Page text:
The Prince Regent, who later became King George IV, first visited Brighton in the year of 1783, due to his physician advising him that the sea water would be beneficial to his gout. In 1786 he rented a farmhouse in the Old Steine area of Brighton. Being remote from the Royal Court in London, the Pavilion was also a discreet location for the Prince to enjoy liaisons with his first wife, Mrs Fitzherbert, his marriage to whom was illegal, due to her Catholic religion. Between 1815 and 1822 the designer John Nash redesigned the palace, and it is the work of Nash which can be seen today. The palace looks rather striking in the middle of Brighton, having a very Indian appearance on the outside. However, the fanciful interior design, primarily by Frederick Crace and Robert Jones firm, is heavily influenced by both Chinese and Indian fashion (with Moghul and Islamic architectural elements). It is a prime example of the exoticism that was an alternative to more classicizing mainstream taste in the Regency style.
Looking at it today, it garish, tasteless, OTT beyond words & an example of a man out of control on hedonism.
The Prince of Wales was plunged into debt by his exorbitant lifestyle. His father refused to assist him, forcing him to quit Carlton House and live at Mrs Fitzherbert's residence. In 1787, the Prince of Wales's allies in the House of Commons introduced a proposal to relieve his debts with a parliamentary grant. The prince's personal relationship with Mrs Fitzherbert was suspected, but revelation of the illegal marriage would have scandalized the nation and doomed any parliamentary proposal to aid him. Acting on the prince's authority, the Whig leader Charles James Fox declared that the story was a calumny. Mrs Fitzherbert was not pleased with the public denial of the marriage in such vehement terms and contemplated severing her ties to the prince. He appeased her by asking another Whig, Richard Brinsley Sheridan, to restate Fox's forceful declaration in more careful words. Parliament, meanwhile, was sufficiently pleased to grant the Prince of Wales £161,000 for the payment of his debts, in addition to £60,000 for improvements to Carlton House. Remember, in the United Kingdom, it was not before 1869 that debtor's prison was abolished. This flagrant man was pulled out of the mire by use of taxes raised from people who would end up in prison if they owed money!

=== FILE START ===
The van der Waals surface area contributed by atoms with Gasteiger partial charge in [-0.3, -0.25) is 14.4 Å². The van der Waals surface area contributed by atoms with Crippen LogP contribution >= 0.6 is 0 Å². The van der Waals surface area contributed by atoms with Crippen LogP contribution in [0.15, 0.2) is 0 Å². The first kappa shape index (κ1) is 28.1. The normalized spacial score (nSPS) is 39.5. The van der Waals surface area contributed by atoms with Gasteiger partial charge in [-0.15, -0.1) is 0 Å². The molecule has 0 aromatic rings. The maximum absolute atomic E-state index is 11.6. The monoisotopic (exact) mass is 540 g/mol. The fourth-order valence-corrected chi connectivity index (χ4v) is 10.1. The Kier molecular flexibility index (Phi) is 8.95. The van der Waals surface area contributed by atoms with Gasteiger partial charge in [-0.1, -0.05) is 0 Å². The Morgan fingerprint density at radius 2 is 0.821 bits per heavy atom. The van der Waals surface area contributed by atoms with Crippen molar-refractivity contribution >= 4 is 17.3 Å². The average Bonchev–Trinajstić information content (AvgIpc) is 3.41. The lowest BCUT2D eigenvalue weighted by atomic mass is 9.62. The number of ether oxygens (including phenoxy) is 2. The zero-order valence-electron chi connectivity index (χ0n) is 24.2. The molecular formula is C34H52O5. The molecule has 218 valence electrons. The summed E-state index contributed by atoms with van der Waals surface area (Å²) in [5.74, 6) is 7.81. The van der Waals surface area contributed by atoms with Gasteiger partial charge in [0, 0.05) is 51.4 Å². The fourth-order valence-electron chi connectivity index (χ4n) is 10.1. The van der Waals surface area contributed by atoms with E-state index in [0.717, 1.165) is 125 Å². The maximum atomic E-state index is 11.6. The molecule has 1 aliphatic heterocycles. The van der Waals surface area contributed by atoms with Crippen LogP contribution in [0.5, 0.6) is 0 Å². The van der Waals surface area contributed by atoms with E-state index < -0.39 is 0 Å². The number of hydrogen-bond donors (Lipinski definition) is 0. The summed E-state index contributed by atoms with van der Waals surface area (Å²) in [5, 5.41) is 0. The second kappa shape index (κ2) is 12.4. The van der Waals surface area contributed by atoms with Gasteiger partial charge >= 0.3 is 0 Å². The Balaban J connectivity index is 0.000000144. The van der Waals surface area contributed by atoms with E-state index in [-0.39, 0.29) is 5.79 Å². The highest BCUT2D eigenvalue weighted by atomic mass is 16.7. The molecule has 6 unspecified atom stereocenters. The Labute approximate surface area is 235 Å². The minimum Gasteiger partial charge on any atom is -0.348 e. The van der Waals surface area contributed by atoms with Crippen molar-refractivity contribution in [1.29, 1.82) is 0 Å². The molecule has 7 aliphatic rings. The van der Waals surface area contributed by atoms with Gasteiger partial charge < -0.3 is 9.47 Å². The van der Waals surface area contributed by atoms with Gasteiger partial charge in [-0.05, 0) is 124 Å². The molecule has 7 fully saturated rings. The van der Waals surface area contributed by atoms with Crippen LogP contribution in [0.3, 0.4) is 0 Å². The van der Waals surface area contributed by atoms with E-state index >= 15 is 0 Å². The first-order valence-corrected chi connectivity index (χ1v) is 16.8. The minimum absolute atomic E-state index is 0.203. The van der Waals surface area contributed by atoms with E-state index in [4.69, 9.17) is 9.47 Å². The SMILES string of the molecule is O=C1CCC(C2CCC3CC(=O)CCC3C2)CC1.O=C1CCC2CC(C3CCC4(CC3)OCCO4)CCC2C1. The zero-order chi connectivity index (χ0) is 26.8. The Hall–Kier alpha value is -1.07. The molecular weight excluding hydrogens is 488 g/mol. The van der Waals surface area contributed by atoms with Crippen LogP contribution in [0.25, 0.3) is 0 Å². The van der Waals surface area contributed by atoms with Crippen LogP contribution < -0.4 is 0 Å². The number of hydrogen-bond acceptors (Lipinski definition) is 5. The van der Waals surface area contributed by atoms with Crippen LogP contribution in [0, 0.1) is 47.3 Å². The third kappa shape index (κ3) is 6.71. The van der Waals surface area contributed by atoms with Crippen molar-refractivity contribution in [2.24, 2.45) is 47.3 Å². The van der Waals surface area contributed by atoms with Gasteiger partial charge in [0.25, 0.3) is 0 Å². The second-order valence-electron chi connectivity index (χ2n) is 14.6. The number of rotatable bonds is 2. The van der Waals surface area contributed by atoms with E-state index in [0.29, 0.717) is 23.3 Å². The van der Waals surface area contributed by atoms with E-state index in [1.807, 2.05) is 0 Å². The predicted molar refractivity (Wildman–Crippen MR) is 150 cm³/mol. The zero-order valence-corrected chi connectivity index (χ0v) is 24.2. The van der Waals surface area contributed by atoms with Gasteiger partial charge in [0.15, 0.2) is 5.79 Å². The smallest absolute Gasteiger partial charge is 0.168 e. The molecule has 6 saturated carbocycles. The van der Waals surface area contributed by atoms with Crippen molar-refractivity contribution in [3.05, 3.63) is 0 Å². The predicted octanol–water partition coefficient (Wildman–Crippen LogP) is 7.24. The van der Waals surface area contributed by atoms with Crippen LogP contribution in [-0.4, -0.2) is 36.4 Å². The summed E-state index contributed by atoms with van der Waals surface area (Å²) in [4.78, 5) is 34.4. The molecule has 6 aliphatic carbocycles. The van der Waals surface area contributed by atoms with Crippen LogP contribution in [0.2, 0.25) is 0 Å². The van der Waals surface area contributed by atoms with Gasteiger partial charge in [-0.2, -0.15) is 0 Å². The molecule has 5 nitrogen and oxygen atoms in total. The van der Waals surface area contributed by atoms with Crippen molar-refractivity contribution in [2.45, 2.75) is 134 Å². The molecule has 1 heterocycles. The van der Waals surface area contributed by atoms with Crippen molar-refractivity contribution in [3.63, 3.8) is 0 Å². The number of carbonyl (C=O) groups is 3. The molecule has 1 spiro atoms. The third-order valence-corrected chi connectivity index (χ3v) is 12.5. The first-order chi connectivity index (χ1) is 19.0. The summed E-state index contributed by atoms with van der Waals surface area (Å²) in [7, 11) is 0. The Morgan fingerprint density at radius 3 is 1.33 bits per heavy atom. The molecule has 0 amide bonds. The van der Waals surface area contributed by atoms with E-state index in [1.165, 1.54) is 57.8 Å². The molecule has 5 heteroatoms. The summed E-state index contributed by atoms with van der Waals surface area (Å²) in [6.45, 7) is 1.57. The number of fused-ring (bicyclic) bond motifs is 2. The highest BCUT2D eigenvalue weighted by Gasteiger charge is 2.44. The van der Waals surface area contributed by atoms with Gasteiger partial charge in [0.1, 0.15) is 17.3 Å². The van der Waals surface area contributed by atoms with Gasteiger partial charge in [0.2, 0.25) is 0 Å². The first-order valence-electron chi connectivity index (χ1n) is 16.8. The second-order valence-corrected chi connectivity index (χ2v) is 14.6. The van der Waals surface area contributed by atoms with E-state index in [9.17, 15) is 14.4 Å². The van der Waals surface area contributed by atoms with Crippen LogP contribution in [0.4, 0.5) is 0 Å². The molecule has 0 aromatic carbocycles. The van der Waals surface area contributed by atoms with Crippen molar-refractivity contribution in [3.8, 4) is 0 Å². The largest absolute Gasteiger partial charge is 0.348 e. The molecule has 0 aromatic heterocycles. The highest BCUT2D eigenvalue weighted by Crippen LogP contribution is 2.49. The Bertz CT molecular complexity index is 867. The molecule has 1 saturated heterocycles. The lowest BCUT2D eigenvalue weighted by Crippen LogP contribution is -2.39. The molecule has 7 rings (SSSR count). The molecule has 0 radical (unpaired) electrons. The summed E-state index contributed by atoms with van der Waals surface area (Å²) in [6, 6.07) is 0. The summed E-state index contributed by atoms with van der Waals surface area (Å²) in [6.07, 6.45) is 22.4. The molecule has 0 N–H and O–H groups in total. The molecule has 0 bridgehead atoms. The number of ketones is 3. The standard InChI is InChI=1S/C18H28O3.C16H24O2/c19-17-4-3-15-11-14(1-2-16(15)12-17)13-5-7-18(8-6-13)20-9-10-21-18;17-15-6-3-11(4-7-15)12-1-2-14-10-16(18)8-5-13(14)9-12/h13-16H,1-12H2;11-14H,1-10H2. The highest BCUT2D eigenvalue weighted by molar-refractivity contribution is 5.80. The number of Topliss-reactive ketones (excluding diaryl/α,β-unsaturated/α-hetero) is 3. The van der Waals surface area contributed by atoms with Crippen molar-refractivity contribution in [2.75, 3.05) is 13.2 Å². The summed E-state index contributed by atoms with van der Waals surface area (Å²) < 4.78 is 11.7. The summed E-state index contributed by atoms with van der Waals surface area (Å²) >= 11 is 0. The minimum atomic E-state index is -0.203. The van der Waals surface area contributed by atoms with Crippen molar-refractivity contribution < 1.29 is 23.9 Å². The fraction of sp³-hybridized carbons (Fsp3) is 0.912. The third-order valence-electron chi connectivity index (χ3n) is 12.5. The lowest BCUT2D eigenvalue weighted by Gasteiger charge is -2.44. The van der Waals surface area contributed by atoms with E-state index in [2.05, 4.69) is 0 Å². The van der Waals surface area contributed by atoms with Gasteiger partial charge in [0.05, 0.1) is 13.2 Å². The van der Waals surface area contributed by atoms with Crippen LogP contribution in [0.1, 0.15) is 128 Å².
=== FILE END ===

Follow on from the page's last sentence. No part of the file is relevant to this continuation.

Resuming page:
Once again you are sent round this outrageous monument to excess, extravagance, privilege, profligacy & toadying to Royalty with hardly a nod to the poor souls who worked as artisans to create it. Only the Royal, rich or famous get a credit in this mausoleum to self-indulgence.